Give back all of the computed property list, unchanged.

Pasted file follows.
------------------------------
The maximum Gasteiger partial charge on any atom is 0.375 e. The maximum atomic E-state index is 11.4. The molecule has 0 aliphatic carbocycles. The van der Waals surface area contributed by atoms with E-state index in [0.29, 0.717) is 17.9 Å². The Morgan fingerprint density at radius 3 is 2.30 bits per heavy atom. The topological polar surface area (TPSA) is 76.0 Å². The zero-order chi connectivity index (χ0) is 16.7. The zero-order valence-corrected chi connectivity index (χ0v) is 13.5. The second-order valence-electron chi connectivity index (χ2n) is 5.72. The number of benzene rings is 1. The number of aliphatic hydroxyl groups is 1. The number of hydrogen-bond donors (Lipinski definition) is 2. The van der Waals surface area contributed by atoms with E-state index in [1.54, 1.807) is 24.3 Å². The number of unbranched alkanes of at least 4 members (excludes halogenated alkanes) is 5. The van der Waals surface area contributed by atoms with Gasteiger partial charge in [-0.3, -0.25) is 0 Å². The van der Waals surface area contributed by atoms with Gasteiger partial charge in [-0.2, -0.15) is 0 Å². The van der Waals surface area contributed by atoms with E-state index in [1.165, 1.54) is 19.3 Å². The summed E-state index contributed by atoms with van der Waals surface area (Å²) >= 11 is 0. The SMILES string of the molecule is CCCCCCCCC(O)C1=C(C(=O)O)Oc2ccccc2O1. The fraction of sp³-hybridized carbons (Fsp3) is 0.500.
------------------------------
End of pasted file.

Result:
The maximum Gasteiger partial charge on any atom is 0.375 e. The maximum atomic E-state index is 11.4. The molecule has 0 aliphatic carbocycles. The van der Waals surface area contributed by atoms with E-state index in [0.29, 0.717) is 17.9 Å². The Morgan fingerprint density at radius 3 is 2.30 bits per heavy atom. The topological polar surface area (TPSA) is 76.0 Å². The zero-order chi connectivity index (χ0) is 16.7. The zero-order valence-corrected chi connectivity index (χ0v) is 13.5. The second-order valence-electron chi connectivity index (χ2n) is 5.72. The number of benzene rings is 1. The number of aliphatic hydroxyl groups is 1. The number of hydrogen-bond donors (Lipinski definition) is 2. The van der Waals surface area contributed by atoms with E-state index in [1.54, 1.807) is 24.3 Å². The number of unbranched alkanes of at least 4 members (excludes halogenated alkanes) is 5. The van der Waals surface area contributed by atoms with Gasteiger partial charge in [-0.3, -0.25) is 0 Å². The van der Waals surface area contributed by atoms with Gasteiger partial charge in [-0.2, -0.15) is 0 Å². The van der Waals surface area contributed by atoms with E-state index in [1.165, 1.54) is 19.3 Å². The summed E-state index contributed by atoms with van der Waals surface area (Å²) >= 11 is 0. The SMILES string of the molecule is CCCCCCCCC(O)C1=C(C(=O)O)Oc2ccccc2O1. The fraction of sp³-hybridized carbons (Fsp3) is 0.500.